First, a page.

Brackettville, Texas and Fort Clark Springs
Brackettville, Texas is located in Kinney County about 30 miles East of Del Rio.
Brackettville is home to Fort Clark Springs, a gated community that contains historic landmarks, modern homes, a golf course and a grass air strip for small aircraft.
Fort Clark Springs also has an RV park with 85 full hookup RV sites, and a wilderness camping area for tents.
The third largest natural spring fed swimming pool in Texas is located in Fort Clark Springs. The pool stays 68 degrees year around. A spacious park surrounds the pool, equipped with BBQ facilities and picnic tables.
The Old Quarry Amphitheater offers a rustic outdoor venue ideal for weddings, receptions, dances, concerts, theater productions and much more.
Fort Clark Springs Motel is located in the fort’s historic cavalry barracks. The Motel is centrally located, within walking distance from many of the park’s amenities.
Fort Clark was a U.S. Military fort that operated for almost 100 years, from 1852 to shortly after WWII. Fort Clark is on the National Register of Historic Places. The site is located at the headwaters of Las Moras Creek near a spring, named "The Mulberries" and had long served as a camp for Comanche, Mescalero, Lipan, and other Indians.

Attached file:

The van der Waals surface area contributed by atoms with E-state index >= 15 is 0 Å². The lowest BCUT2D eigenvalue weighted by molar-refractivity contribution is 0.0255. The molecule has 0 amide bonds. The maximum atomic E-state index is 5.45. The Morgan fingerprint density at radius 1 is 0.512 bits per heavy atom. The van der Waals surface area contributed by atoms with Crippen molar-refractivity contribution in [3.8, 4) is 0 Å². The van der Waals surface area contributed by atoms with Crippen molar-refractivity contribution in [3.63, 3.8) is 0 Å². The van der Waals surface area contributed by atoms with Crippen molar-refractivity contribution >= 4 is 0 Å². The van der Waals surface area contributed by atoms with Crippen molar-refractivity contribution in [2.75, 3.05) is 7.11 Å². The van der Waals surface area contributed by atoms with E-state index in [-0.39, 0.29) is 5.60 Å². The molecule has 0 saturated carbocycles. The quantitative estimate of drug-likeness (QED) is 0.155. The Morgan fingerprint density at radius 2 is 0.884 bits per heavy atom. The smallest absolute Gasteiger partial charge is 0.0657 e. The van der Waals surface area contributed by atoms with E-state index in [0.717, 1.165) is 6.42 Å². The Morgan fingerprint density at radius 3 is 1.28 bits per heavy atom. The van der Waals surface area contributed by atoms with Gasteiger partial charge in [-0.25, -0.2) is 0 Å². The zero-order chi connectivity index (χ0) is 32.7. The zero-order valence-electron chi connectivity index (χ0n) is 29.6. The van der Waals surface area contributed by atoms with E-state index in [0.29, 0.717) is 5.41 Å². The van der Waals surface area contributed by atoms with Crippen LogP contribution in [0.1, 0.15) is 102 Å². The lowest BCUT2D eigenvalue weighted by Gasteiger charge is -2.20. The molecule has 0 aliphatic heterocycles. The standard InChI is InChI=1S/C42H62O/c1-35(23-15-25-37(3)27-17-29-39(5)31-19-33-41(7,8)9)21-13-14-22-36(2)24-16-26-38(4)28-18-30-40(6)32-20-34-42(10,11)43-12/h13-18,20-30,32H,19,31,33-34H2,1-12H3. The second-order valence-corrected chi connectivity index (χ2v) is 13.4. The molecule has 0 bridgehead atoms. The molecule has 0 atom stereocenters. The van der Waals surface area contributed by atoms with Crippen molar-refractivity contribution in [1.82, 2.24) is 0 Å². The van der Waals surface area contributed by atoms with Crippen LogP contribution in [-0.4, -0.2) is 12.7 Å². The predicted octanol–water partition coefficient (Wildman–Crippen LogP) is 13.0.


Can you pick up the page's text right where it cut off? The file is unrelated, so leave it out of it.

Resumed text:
During the Civil War and the secession of Texas, Federal (Union) soldiers left Fort Clark, in 1861, not returning until 1866. The Second Texas Mounted Rifles occupied the fort until August 1862. It later served as a supply depot and a hospital for Confederate troops and civilians.
By June 1944, the US Cavalry had become fully mechanized, and the government closed Fort Clark, one of the last horse-cavalry posts in the country. The Fort was officially deactivated in early 1946.
With the establishment of Fort Clark, the neighboring village of Las Moras was established by Oscar B Brackett as a supply hub for the Fort. The town's name was changed to Brackett in 1856, and later to Brackettville. The stage coach ran through the settlement and for almost a century the town and the Fort remained closely identified.
(All photos courtesy of Fort Clark Springs)
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